- Managers expect the China A share market to continue to see lower volatility than offshore “Chinese” markets as it is principally comprised of domestic-facing companies, driven by domestic investor flows and more responsive to any change in near-term economic policies. Investors in these local markets are far more appreciative of domestic issues, politics and sentiment.
Fast-growing companies are cheap
While it is important to understand the macro environment and watch out for policy changes, our managers are seeking exposure to select high-quality businesses in China. Chinese equity markets offer a wealth of opportunities, although their composition will look quite different in the next 10 years. For instance, given China’s long-term goal of building up national strength and independence in science and technology, sectors such as semiconductors and renewable energy will continue to benefit from policy support. High-quality consumer companies will also likely recover as Covid lockdowns ease.
Many of these companies are now trading at historically low multiples. These companies are already delivering the earnings expectations but are beleaguered by negative sentiment on China. The consensus forecast earnings growth of the companies in the OOCF is 28.5% over the next 12 months, compared to 12.4% for the MSCI USA, while the forecast price/earnings multiple is 15.5X versus 18.6X for the MSCI USA.
We don’t think the risk of confrontation with Taiwan has increased any more than it has been for some time. The Party Congress reiterated the same stance on Taiwan with no fundamental changes or mention of any specific timetable. Chinese asset managers believe that intervention in Taiwan might be a long-term risk, but it is unlikely to materialise in the short to medium term. However, political gesturing and diplomacy are likely to continue.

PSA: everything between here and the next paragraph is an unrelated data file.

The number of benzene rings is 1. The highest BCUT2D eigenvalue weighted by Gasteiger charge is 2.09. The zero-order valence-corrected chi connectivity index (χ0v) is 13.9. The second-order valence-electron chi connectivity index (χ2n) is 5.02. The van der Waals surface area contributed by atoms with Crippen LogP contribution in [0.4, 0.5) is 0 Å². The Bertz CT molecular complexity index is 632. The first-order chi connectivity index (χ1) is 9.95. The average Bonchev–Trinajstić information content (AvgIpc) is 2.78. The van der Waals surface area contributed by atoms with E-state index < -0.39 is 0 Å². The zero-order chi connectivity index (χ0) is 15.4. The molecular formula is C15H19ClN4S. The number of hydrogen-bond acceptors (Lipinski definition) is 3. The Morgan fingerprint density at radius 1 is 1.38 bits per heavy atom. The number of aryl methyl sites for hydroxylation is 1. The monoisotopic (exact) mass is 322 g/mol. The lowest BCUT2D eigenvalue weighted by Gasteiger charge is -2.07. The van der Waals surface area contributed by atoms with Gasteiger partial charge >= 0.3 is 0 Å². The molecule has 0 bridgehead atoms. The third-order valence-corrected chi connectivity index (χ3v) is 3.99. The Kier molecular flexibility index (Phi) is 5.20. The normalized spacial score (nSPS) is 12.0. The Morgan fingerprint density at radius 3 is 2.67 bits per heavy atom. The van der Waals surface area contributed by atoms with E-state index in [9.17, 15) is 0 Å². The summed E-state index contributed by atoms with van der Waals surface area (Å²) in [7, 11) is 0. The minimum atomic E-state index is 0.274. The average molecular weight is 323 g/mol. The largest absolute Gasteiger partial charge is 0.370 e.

It is important to note, though, that if Taiwan is taken by force, and the consequence is war, this will affect practically every supply chain and company in the world. China is different from Russia. Companies could extract themselves from Russia without major pain, but it is difficult to do this with China. While this geopolitical risk is well priced into Chinese equities, it is far from fully reflected in global companies that either rely on sales to the world’s largest population or on manufacturing and imports from China. For example, a recent Bloomberg piece estimated that it would take Apple eight years to move just 10% of its production capacity out of China. Moving supply chains doesn’t just happen overnight, or even in 12 months. Apple is not the only company that would be impacted in this way. Almost all products consumed by the West have Chinese manufactured inputs or components. It took 30 years to move manufacturing to China, and it will take a long time to reverse this fully, if at all possible.
The week after the Party Congress reminded us that emotions can result in considerable volatility for Chinese equity markets. However, on the ground, high-quality companies continue to grow and create investment opportunities and significant value for the long-term investor.